Some towns in Pennsylvania are so small that residents must stay on good terms, as the chances of seeing each other are higher several times a day while going about their business. Even a visitor can be called back to one of these cities with streets rich in history, waiting for new faces to explore without the crowds.
A former archaeological dig site turned historic village, Bedford is an open-air museum that transports pioneers back to simpler, slower-paced life. Located at the foot of the Allegheny Mountains, in a magnificent natural and wine-growing environment, the town comprises around forty buildings, including museums, houses, a tavern, a bakery, a village press and an octagonal school. One can participate in a murder mystery party or attend a street re-enactment as part of the living museum experience, as well as various holidays or festive events depending on the season. During a self-guided tour of the timeless downtown, there is the Fort Bedford Museum and the Coverlet Museum to visit, as well as an assortment of shops. A local saloon offers colonial craft activities, while the historic Pitt Theater is ideal for strolling to a movie, billing itself as the oldest operating movie theater in Pennsylvania.
Called on “Beautiful Victorian” from central Pennsylvania, Bellefonte is widely known for its historic district with classic Victorian architecture. For a day visit, a simple stroll through the streets to admire the buildings will transport you centuries back, or, if you stay the night, the many bed and breakfasts offer an authentic experience of living in a Victorian residence. There are many local restaurants, watering holes and shops, as well as the headquarters of the American Philatelic Society and the adjacent museum, which eagerly await curious visitors. Bellefonte’s Victorian Christmas includes an unforgettable holiday experience. The festive streets are starting to look like a scene from Dickens A Christmas Carol and are wandered by more than the usual dozen people at a time. The Victorian mansions on the outskirts are surrounded by plenty of green space for exploratory outings and scenic views.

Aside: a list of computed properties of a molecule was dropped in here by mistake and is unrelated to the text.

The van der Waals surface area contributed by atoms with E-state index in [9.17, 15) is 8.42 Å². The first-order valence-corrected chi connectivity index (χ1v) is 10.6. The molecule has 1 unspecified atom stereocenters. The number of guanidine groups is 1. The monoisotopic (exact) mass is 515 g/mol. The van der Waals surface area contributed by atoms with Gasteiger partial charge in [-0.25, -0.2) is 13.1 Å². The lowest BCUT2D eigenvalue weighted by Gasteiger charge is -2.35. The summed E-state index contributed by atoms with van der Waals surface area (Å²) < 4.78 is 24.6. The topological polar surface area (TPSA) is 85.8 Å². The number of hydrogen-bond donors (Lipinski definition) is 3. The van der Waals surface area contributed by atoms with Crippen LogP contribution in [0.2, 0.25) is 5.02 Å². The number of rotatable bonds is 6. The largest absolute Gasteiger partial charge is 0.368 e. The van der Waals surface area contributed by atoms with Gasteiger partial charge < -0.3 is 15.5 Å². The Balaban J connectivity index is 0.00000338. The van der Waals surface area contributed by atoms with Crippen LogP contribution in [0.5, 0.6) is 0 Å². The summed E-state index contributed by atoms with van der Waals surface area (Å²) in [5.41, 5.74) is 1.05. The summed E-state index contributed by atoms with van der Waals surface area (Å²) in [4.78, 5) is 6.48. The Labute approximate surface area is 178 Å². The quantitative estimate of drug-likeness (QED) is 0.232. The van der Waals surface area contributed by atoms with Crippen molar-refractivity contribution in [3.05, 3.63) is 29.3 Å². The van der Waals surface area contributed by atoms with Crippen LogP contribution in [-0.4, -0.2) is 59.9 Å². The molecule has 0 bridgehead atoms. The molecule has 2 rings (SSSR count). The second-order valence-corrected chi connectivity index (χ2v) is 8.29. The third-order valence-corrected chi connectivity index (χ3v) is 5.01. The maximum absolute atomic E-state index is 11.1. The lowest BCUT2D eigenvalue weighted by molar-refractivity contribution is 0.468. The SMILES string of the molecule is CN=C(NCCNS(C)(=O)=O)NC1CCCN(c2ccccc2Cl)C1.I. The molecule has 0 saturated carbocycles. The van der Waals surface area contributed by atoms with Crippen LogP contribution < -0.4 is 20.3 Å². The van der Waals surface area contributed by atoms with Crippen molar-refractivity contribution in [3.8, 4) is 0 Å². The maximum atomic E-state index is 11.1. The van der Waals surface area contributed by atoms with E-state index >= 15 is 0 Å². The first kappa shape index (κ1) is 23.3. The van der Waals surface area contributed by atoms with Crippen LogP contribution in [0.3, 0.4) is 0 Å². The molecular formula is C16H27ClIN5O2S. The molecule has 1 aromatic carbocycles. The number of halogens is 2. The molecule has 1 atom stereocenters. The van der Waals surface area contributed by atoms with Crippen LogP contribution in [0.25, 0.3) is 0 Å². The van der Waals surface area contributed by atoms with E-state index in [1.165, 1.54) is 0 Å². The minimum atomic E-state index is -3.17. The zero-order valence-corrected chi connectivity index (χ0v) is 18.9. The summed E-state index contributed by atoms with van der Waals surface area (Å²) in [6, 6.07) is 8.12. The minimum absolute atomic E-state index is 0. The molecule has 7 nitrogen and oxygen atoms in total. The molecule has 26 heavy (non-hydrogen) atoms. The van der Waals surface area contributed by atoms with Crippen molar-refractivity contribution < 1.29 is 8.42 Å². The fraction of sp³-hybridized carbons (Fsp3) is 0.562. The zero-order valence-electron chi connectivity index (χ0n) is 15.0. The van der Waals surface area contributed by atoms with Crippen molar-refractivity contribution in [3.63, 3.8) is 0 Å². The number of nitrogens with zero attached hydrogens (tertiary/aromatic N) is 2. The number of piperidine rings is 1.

Home to less than 120 full-time residents, the adorable and quaint village of Eagles Mere offers an experience like no other as the nickname of the “Last preserved seaside resort” and a place where you can feel good doing nothing after the hustle and bustle of city life. Complete with Eagles Mere Lake which is fed by natural underground springs, one can spend the whole day lounging in the lush grasses or enjoying a scenic picnic, overlooking the lake. There are also sailboats for rent, a scenic walkway to create timeless memories, and Laurel Road, which ran through the woods in the 1800s and is perfectly maintained to this day. Downtown features an assortment of shops, restaurants and museums, including one dedicated to the Golden Age of Aviation (1900s-1930s), with 27 aircraft, rare aircraft engines and memorabilia of pilots. The Eagles Mere Friends of the Arts are dedicated to cultivating the city’s residents and visitors through quality musical, artistic, theatrical entertainment and lectures, hosting an average of twelve events each summer.
In the mid-18th century, the area included a Delaware Indian settlement, Murdering Town, which George Washington visited on his 1753 mission. Starting the French and Indian War, it was near the location that the first blow of fire of war was fired at Washington by a “French Indian.” Harmony was found in 1804 by the Harmony Society of German Lutheran separatists seeking religious freedom, eventually known as the Harmonists. Believing Christ’s return was imminent, they became celibate to stay ” pure heart “, leading to their disappearance. Acquired by Mennonites, it eventually became the quaint, melodic-named village known as Western Pennsylvania’s first national district with the old-world architectural character of an old German village. In town, there are shops selling antiques, gifts, flowers, decorative accessories, sweets and ice cream. There are also numerous cafes and the Lagerhaus Bakery with freshly baked pastries, while the former Railway President’s Victorian mansion now includes a restaurant. Twenty minutes away, McConnells Mill State Park features the more than 2,500-acre Rock Creek Slippery Gorge National Natural Landmark, as well as scenic trails along the river.